Hi! I'm a Science of Economics major hoping to eventually specialize in environmental economics and I was wondering if there were any major books/courses you'd recommend looking into? I'm already taking Enviro econ, Enviro Law, Enviro Policy (separate classes where I am), and some public policy classes before I graduate.
Looks like you’re taking some pretty serious classes. I’d round that list out with some history of architecture, drawing, advanced writing, and maybe a class focused on one of the great philosophers, like Plato (these will serve you through life, I assure you!).
Thanks to a former NBA star, a coalition of Chinese business leaders, celebrities and students, and some unlikely investigative journalism, eating shark fin soup is no longer fashionable here. But what really tipped the balance was a government campaign against extravagance that has seen the soup banned from official banquets.
“People said it was impossible to change China, but the evidence we are now getting says consumption of shark fin soup in China is down by 50 to 70 percent in the last two years,” said Peter Knights, executive director of WildAid, a San Francisco-based group that has promoted awareness about the shark trade. The drop is also reflected in government and industry statistics.
“It is a myth that people in Asia don’t care about wildlife,” Knights said. “Consumption is based on ignorance rather than malice. ”
The dramatic expansion in China’s middle and upper classes has transformed the country into a major driver of global wildlife trafficking. The Obama administration is so concerned about Chinese demand for endangered wildlife that it made the subject an important part of its bilateral dialogue this year.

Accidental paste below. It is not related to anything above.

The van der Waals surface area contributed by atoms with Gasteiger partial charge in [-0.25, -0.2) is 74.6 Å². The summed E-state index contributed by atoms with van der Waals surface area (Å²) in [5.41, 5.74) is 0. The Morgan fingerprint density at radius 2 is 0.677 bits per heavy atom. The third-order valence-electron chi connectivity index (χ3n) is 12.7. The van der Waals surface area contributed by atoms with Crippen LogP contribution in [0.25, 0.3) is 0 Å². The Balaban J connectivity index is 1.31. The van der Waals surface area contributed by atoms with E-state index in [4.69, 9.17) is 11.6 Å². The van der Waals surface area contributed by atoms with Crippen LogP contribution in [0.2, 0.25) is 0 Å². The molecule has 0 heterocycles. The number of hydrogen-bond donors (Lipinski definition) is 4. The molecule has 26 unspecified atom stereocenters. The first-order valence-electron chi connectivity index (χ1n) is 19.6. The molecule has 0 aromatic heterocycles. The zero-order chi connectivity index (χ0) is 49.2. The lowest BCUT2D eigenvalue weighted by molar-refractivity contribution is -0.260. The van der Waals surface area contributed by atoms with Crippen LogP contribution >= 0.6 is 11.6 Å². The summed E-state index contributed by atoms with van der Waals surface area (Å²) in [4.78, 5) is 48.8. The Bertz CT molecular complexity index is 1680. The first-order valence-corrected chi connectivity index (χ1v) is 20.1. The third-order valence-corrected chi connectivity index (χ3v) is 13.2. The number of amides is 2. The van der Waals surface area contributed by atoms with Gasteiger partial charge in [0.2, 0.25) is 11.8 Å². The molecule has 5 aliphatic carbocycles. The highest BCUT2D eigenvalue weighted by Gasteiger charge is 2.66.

More than 70 million sharks were killed last year, largely to satisfy rapacious demand from China’s newly rich for shark fin soup.
Lavish spending by China’s wealthy has also sent demand for ivory skyrocketing, fueling a massive expansion in elephant poaching in Africa.
Elementa’s Editors-in-Chief share their thoughts on the topic of the Anthropocene, the importance of a multidisciplinary approach to climate change, working with a mission-driven nonprofit publisher, and open access publishing.
Elementa is a new open source scientific journal. It covers climate change issues from a multidisciplinary perspective.
They’re now accepting submissions! Scientists, researchers, profs, students, check it out!
This is an excellent program. I did some adaptation work with CEU last summer and Budapest (and surrounding wine country) is beautiful.
The year of ”Comparisons”
The CEU Institute for Advanced Study (CEU IAS) is pleased to invite applications for its Senior and Junior Core and Humanities Initiative fellowships for the academic year 2014/15.
In the 2014/15 academic year the guiding theme of the Institute will be “Comparisons”. We do not require that fellows do comparative research, this is not part of the selection criteria. The theme is designed as a catalyst for intellectual conversations on doing empirical research and producing social theory. We expect to organize a handful of events around the theme of “Comparisons” in the hope that it will engender productive conversations and support fellows’ ongoing research work even if it is not explicitly comparative in nature.
CEU IAS Fellowships are highly competitive and will be awarded on the basis of scholarly excellence.
Application deadline for all three fellowships: October 20, 2013
How to apply?
1. Read the detailed requirements by clicking on the fellowship of interest below.
Hello - I am in my senior year of college as an Interior Design major (with a minor in Sustainability in the Built Environment) but only very recently did I find my passion for Environmental Studies. Unfortunately, it appears every graduate school I look at requires heavy undergrad studies in Chemistry and Biology as well as research experience, which, as I did not realize this interest until late in the game (in terms of undergrad) I just don't have. I feel like I don't have any options. Help?
A question by Anonymous
You’re fine. In fact, you may be more interesting than most applicants. Embrace your undergrad and shape yourself as a visionary. I’m sure there are heroes and heroines in your field, so mimic their paths.
Most importantly, have a face-to-face chat with either the grad school’s dean. Tell them you’re goals, your fears, and what you’d want to accomplish. Also identify a professor you’d want to work with at that grad school and have several chats with them. These people are (usually) on the application review boards.